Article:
Prime Minister Narendra Modi
India's Prime Minister Narendra Modi speaks at the inaugural session of Re-Invest 2015, the first Renewable Energy Global Investors Meet & Expo, in New Delhi, February 15, 2015. Modi has made renewable energy a priority for his nine-month old government, as he looks to capitalize on the falling cost of solar power - expected to reach parity with conventional energy by 2017 - and address India's chronic power shortages.Reuters

Prime Minister Narendra Modi finally broke his silence on Tuesday on repeated attacks on religious minorities, condemning attacks on minorities and promising to ensure full freedom to practice all religions. 

"I condemn all incidents of violence where religious minorities were government will ensure there is complete freedom of faith," he said on Tuesday at an event organised by Christians to celebrate beatification of two Indian priests by Pope Francis last year, reports Reuters, which noted that Modi doesn't normally attend events organised by India's minorities.

Finance Minister Arun Jaitley who was present at the event, also condemned the attack on religious groups and said that they could not be accepted in any manner.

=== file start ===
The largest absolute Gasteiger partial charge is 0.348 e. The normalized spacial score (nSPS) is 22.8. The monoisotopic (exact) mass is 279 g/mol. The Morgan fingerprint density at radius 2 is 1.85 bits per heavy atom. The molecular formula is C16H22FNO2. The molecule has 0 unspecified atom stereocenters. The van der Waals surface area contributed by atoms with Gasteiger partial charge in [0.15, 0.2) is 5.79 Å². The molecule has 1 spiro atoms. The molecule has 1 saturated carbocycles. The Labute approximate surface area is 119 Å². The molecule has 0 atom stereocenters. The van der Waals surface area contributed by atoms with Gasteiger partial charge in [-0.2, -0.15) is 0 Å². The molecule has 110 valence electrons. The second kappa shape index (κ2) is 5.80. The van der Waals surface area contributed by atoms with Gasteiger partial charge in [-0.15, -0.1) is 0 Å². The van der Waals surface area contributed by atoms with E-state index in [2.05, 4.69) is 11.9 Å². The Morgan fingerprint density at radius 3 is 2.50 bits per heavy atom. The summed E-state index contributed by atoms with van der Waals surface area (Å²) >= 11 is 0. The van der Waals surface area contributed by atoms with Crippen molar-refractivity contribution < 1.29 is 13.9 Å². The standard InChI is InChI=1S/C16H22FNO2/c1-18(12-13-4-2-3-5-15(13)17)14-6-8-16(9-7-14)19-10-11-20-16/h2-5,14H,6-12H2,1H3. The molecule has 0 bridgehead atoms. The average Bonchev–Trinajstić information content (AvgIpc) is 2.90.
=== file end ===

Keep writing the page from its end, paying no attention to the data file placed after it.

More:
A spate of attacks on churches in Delhi in the last two months prompted many of BJP's opponents to criticise Modi for turning a blind eye to what they said were incidents of vandalism against churches.  

The latest attack on a convent school in New Delhi last Friday led to Modi summoning Delhi Police Commissioner B S Bassi to expedite investigations into the incidents.

However, Christian community leaders said that the government ought to do more to make them feel safe in a country whose Constitution guarantees freedom of religion to all communities.  

There is a feeling that Hindu right-wing outfits, emboldened by the presence of a BJP government at the Centre, are vitiating the atmopshere, leading to communal speeches and attacks on minorities.

On the last day of his three-day visit to India last month, US president Barack Obama reminded India about its constitutional committment to religious freedom. In his view, it also was key to its success. "India will succeed so long as it is not splintered along the lines of religious faith," he told a group of young Indians in New Delhi.

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